Globalization of the economy
Rise in the number and heterogeneity of immigrants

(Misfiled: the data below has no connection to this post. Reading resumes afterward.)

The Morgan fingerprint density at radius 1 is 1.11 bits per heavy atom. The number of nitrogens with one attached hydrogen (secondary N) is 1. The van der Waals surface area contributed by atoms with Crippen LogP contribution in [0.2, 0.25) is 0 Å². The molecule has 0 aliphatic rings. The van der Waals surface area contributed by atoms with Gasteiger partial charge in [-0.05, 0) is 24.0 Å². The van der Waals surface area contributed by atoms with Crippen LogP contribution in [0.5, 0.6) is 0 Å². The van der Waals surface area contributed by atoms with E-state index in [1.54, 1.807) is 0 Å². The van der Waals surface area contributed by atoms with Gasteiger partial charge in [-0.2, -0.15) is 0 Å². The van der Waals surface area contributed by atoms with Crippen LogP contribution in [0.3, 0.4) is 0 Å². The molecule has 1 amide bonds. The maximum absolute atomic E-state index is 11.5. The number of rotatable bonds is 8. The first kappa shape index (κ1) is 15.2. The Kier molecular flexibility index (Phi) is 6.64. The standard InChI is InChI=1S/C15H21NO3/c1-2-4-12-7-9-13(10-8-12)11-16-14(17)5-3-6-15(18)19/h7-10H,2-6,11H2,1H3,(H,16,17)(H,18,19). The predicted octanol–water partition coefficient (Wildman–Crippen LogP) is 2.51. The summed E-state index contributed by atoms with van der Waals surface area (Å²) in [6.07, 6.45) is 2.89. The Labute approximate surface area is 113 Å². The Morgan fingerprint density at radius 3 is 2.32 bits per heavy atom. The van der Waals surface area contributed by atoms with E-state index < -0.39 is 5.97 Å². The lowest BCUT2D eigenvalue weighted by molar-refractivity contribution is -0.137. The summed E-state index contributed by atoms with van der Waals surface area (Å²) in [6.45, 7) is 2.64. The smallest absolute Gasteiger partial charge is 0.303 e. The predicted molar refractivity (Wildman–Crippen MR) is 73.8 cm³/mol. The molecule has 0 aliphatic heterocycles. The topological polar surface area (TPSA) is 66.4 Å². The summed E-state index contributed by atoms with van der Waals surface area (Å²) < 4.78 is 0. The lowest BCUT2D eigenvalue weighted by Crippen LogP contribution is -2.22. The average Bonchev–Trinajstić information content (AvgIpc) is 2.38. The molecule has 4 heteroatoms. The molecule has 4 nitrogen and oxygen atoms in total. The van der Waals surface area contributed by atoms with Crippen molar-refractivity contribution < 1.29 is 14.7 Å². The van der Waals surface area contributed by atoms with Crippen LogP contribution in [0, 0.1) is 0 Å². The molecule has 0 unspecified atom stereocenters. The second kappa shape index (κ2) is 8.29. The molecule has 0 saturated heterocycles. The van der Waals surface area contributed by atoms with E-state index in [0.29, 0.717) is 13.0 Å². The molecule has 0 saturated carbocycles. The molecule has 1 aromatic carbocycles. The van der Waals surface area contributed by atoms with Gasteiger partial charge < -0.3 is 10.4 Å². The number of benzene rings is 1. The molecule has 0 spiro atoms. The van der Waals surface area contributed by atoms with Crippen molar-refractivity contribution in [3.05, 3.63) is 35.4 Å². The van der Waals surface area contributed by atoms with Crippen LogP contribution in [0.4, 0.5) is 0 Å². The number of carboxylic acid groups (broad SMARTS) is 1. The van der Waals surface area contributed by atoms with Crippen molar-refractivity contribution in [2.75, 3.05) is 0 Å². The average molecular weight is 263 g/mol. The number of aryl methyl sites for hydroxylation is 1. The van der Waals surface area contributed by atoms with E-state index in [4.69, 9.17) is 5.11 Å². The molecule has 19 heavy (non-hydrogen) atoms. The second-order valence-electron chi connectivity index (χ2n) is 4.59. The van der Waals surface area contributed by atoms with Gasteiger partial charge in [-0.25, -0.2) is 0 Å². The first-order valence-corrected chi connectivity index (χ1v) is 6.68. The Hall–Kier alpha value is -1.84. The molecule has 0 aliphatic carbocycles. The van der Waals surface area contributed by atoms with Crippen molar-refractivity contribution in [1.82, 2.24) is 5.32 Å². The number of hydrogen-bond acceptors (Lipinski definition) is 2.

Improved communication technologyThe societal impact of terrorism, whether at home or abroad, is enormous causing psychological damage to its victims, economic damage to multiple nations, and political damage to politicians who try to protect their citizens. Additionally, “transnational crime wars cannot be decisively won, because there are always other fronts and other enemies to be pursued” argues McCulloch. The same can be said about national crime – there is always another enemy to pursue. The enemy is close to home. The enemy is our neighbor, our friend, our work associate or a nearby stranger.Terrorism is one form of transnational crime with costs that have strained the global economy. Crime is diverse and includes such illegal activity as human trafficking, drug trafficking, child pornography, and the sale of transplantable human organs. Mass murder is another form of terrorism. The offender terrorizes the individual or group of individuals during the act and terrorizes a larger community when it is reported to a mass audience.Crimes have become more complex, more sophisticated, and increasingly more difficult to identify, investigate, and prosecute. The challenges facing those in the United States as well as the global community are extensive ranging from the impact to the individual who suffers, as well as the nation-state who tries to protect their citizens. The scope and magnitude of crime is having an increasing impact on the United States, reports Small and Bruce. Most others agree.Today, as President Obama proposes more legislative changes, we face our vulnerabilities again. Do we defend ourselves and, therefore, defend our Constitution? Or, do we dilute our principles with one more amendment or one more law designed to add punitive costs to the citizen without addressing the cause?